Saving innocent parties from a bogus mortgage

He lambasted TD Bank for failing to exercise due diligence when it granted a mortgage to crooks posing as the condo's legitimate owners. He said the real owners, being absolutely blameless, should not have to pay off a mortgage they had no part in acquiring. He said that in an age when identity theft is increasingly common, "a homeowner's rights ought to be at least equal to the rights of commercial lenders."

The Globe and Mail
November 3, 2006

Saving innocent parties from a bogus mortgage
Editorial

Score one for common sense. Reading Tuesday's judgment by Mr. Justice Randall Echlin of the Ontario Superior Court is like feeling a cool breeze of reason brush against the face. His ruling on mortgage fraud is in one sense complex, hinging on whether Ontario's Land Titles Act is governed by immediate or deferred "indefeasibility" — the point at which the registration of a fraudulently obtained mortgage becomes legally irreversible even though it was fraudulent. In another sense, the judgment is as clear as day. Judge Echlin ruled that two people who had their identities stolen, and whose condominium was saddled with an illegally obtained mortgage without their knowledge, should not have to suffer because of that fraud.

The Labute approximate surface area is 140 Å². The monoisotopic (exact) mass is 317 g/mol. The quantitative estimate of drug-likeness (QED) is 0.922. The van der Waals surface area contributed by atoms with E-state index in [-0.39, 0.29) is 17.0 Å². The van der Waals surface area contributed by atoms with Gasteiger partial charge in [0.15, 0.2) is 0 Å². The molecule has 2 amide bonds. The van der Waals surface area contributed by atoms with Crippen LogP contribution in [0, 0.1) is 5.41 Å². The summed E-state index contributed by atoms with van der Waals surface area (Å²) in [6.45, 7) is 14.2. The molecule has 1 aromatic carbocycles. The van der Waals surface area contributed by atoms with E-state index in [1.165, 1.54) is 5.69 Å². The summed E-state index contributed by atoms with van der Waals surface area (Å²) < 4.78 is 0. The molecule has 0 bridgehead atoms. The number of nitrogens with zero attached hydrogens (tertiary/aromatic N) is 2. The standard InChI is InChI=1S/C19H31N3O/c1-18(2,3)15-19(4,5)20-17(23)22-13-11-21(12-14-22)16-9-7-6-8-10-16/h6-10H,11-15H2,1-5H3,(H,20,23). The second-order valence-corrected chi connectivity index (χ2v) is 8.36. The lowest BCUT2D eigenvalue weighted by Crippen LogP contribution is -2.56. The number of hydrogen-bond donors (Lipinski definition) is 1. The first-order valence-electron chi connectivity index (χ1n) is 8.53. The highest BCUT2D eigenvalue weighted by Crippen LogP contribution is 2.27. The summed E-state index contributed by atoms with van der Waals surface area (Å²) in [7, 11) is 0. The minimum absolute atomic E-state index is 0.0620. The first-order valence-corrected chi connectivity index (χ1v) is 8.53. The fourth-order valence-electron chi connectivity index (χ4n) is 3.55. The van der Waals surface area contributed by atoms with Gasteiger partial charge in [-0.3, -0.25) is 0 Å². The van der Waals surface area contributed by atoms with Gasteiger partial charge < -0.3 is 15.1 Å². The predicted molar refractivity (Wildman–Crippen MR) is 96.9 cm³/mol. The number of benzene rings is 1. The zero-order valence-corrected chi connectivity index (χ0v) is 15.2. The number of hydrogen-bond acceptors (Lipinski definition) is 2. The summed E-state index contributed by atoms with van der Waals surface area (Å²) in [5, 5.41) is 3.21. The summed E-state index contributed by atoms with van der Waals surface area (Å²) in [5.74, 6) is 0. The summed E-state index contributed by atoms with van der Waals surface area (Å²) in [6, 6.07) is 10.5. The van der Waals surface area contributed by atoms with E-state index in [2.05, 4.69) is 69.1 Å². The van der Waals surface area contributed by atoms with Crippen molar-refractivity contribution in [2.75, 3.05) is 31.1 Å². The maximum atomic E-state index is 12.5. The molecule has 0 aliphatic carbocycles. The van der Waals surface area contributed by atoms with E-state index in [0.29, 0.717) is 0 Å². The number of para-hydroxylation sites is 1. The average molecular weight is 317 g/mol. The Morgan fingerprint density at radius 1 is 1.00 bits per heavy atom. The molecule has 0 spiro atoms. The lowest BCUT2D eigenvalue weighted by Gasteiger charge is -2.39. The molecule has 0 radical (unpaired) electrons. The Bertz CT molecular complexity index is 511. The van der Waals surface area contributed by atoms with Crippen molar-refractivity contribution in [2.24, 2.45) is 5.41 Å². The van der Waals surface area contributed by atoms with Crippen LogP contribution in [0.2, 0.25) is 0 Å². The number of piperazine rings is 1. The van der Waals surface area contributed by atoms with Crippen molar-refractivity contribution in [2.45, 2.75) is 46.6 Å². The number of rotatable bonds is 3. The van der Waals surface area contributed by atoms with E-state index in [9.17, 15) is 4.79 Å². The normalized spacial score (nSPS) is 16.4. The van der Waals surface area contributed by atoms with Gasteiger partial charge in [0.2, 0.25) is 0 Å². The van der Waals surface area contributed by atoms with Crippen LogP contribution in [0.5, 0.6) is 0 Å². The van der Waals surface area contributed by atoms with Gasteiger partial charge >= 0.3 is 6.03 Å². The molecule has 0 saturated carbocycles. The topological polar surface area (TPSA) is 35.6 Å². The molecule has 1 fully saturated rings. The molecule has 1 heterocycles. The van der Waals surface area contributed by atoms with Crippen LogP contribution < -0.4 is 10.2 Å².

Seyed Aboulgasm Rabi and Shohreh Shafiei experienced the homeowner's ultimate nightmare. They bought their property in 2001 and paid off their mortgage on May 3, 2004. Unknown to them, two weeks later fraudsters posing as them arranged for the transfer of their home to another fraudster and, through a mortgage broker, arranged for a $247,860 mortgage with Toronto-Dominion Bank. Mr. Rabi and Ms. Shafiei learned in 2005, almost by accident, that they no longer owned their home. And when the fraud was uncovered (though the crooks had vanished), they were told that even though they could keep their home, they would have to pay off the huge mortgage because the Land Titles Act placed "indefeasibility" ahead of a basic recognition of right and wrong.

Judge Echlin was having none of it. He lambasted TD Bank for failing to exercise due diligence when it granted a mortgage to crooks posing as the condo's legitimate owners. He said the real owners, being absolutely blameless, should not have to pay off a mortgage they had no part in acquiring. He said that in an age when identity theft is increasingly common, "a homeowner's rights ought to be at least equal to the rights of commercial lenders." And, since other courts have interpreted the relevant sections of the Land Titles Act differently — a higher court may have to pronounce on those disagreements — he appealed to the Ontario legislature to ensure that victims of such identity theft have recourse to government help without "years of proceedings and tens of thousands of dollars in legal expense, not to mention heartbreak and aggravation."

The coup de grĂ¢ce: "Finally, thought ought to be given to ensuring that all past, present and future victims of fraud under the Land Titles Act are provided with the protection and the assurance they expect from a system run by the government and held out to the public to be a system which can be relied upon."

Justice, What a concept.


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